Persistence Pays Dividends
Although nine year old Amanda Teppo has not yet earned her black belt, her mastery of black belt skills like SELF CONTROL, LISTENING, CONFIDENCE AND PERSISTENCE have made her a “black belt in heart” for several years now. Her story is testimony to the value of starting at Karate for Kids at a very early age—even as young as three.
For example, her 2nd grade teacher told her mom, Cindy, that “Amanda has the ability to listen, pay attention and follow directions. As a teacher, what more can I ask. If all my students did that, I would be so happy.” This comment came after Amanda had spent three years in Tiny Tigers!! That’s black belt skill #1; FOCUS.
Because she started so young, she has had many years under the positive influence of Karate for Kids instructors. The result, according to her mom is “self-confidence. In Karate for Kids, she has always been encouraged to speak up, she has become very expressive and self confident. She has taken this skill outside of Taekwondo. She is the most expressive in her brownie group. She always raises her hand in school to participate.” In fact, her 1st grade teacher said that “when the principal comes in to audit me, I always call on Amanda because she always had the right answer and was eager to speak.” That’s black belt skill #2: CONFIDENCE.
Amanda’s mom also said that math is her most challenging subject in school. “She will work on a math page for a long time, she’ll erase and erase and try again and again until it is done correctly.” Her Karate for Kids instructors see the same thing when Amanda works in class. Sometimes, learning a form does not come easy. Despite the difficulty, Amanda keeps on going. That’s black belt skill #3: PERSISTENCE.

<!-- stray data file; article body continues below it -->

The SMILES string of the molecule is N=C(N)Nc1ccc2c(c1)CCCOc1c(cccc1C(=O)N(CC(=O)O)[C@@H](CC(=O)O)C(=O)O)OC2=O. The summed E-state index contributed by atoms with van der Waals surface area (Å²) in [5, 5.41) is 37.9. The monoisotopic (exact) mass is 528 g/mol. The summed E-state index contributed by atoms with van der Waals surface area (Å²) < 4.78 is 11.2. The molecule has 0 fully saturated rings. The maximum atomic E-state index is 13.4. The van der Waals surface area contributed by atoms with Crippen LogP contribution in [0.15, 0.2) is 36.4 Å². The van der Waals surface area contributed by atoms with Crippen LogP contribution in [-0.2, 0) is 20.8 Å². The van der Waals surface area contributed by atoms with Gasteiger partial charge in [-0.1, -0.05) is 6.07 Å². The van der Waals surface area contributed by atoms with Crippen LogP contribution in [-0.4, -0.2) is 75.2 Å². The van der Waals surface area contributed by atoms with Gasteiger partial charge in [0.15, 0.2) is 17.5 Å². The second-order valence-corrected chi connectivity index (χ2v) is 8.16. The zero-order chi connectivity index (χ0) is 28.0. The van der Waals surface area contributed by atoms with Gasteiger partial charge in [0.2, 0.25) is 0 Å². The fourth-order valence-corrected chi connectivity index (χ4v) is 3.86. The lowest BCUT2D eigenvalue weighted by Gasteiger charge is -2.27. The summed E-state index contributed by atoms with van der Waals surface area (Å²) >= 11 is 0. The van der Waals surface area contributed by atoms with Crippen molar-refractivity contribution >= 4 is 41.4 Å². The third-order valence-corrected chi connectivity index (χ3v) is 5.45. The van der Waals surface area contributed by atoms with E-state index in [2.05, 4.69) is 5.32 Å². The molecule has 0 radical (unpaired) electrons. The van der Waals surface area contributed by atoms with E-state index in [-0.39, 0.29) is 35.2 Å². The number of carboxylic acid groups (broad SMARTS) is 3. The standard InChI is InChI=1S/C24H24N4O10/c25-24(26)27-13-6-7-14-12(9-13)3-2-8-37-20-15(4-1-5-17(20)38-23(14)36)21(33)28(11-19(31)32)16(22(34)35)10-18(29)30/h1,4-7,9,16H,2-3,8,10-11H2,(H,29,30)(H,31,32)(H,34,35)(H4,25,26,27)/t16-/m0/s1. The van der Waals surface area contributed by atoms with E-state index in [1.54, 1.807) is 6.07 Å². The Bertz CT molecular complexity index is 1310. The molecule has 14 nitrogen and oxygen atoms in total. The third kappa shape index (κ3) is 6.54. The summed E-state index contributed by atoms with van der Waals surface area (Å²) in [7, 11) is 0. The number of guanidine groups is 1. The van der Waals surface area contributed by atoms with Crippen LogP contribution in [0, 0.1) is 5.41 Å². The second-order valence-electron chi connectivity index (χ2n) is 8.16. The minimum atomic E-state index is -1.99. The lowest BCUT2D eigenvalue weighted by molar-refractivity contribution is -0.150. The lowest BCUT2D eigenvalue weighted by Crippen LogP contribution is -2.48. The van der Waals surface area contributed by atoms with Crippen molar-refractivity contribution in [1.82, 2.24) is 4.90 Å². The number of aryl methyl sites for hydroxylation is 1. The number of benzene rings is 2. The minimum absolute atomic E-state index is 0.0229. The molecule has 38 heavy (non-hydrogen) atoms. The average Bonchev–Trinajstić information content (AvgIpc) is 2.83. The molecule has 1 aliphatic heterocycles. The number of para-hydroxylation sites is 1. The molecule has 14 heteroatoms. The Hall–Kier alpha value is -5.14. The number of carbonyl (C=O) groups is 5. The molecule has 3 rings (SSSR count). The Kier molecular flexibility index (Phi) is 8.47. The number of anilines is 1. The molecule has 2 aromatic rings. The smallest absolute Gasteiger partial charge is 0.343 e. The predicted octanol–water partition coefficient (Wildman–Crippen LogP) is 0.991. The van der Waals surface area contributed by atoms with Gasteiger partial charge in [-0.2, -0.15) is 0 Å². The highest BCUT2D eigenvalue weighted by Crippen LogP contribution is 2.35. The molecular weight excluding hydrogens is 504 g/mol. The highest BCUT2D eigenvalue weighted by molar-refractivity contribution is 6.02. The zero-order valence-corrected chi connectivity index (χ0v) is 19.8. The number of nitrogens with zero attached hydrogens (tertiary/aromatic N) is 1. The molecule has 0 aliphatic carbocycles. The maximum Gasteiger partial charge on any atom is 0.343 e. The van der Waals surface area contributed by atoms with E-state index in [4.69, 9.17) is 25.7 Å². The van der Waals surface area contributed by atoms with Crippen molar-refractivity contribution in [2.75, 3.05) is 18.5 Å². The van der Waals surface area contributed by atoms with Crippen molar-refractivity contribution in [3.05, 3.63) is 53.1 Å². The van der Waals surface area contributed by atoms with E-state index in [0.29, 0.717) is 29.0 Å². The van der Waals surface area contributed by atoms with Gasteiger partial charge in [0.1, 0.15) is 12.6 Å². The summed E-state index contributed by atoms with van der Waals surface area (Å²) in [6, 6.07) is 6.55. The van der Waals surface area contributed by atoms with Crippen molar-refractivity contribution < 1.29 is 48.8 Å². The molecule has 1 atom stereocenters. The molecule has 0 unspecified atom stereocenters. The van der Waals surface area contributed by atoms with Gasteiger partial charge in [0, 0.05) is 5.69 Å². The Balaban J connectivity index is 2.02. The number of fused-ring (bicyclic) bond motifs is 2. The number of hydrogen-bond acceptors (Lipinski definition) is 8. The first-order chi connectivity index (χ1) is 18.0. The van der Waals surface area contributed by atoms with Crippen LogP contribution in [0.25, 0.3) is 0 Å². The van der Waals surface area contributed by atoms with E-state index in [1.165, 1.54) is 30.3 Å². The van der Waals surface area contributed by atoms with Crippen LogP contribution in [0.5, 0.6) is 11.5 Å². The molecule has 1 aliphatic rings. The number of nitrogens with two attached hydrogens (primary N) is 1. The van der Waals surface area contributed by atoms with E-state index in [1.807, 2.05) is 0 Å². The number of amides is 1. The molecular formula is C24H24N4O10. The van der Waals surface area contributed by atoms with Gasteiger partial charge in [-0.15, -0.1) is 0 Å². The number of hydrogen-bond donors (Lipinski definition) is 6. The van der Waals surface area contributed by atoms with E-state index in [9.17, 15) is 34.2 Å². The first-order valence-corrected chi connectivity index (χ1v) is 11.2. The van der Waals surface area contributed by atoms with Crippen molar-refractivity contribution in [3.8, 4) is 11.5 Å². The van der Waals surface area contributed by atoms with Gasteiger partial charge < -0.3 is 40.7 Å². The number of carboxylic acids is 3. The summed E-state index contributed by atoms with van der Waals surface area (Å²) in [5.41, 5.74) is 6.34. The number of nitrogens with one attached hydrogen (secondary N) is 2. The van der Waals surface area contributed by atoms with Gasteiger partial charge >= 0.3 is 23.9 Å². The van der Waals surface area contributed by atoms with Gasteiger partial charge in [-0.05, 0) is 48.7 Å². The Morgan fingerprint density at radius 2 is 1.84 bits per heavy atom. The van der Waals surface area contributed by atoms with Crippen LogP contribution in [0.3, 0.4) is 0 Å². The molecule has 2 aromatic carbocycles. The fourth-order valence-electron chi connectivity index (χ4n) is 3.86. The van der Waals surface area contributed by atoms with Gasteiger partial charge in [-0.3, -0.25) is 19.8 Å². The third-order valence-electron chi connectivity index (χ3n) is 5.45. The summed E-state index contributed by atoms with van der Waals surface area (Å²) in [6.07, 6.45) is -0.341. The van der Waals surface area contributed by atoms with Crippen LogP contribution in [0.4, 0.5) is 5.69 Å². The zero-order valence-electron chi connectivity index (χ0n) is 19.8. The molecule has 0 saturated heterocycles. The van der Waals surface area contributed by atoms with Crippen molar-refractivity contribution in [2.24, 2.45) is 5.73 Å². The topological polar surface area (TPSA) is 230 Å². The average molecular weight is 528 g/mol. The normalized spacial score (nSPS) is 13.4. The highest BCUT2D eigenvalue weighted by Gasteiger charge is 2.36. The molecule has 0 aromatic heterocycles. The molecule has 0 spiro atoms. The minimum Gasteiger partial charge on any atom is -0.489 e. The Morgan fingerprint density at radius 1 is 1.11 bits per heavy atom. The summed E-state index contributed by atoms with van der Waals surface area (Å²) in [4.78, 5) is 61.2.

So how did all this start?
Amanda began training almost 7 years ago, at age three. If you watched her at that time you might not have predicted the successes I just described. Her mom commented; “We spent a whole year with her often falling asleep on the way to class. And once in class she was very interested in watching herself in the mirrors. I remember saying to her before class: ‘Just try to pay attention today.’”
“Many times when we brought her in sleeping, Ms. Birdwell would come over and say simply, ’Come on, let’s get a drink’ and that was enough to get her off my lap and into the classroom.”
Her mom’s hopes in the beginning were simple: just to learn to pay attention. I asked Cindy why she kept bringing Amanda to class and her response was quick and clear: “Amanda always had fun and enjoyed coming and everyday there was a little bit of progress.”
I asked Amanda’s mom what she would say to families considering enrolling at Karate for Kids: “Get started at a young age. Then the important life skills like RESPECT, LISTENING, PAYING ATTENTION, AND FOLLOWING DIRECTIONS become every day expectations and accomplishments. Parents who wait till the kids are older will face a greater challenge.”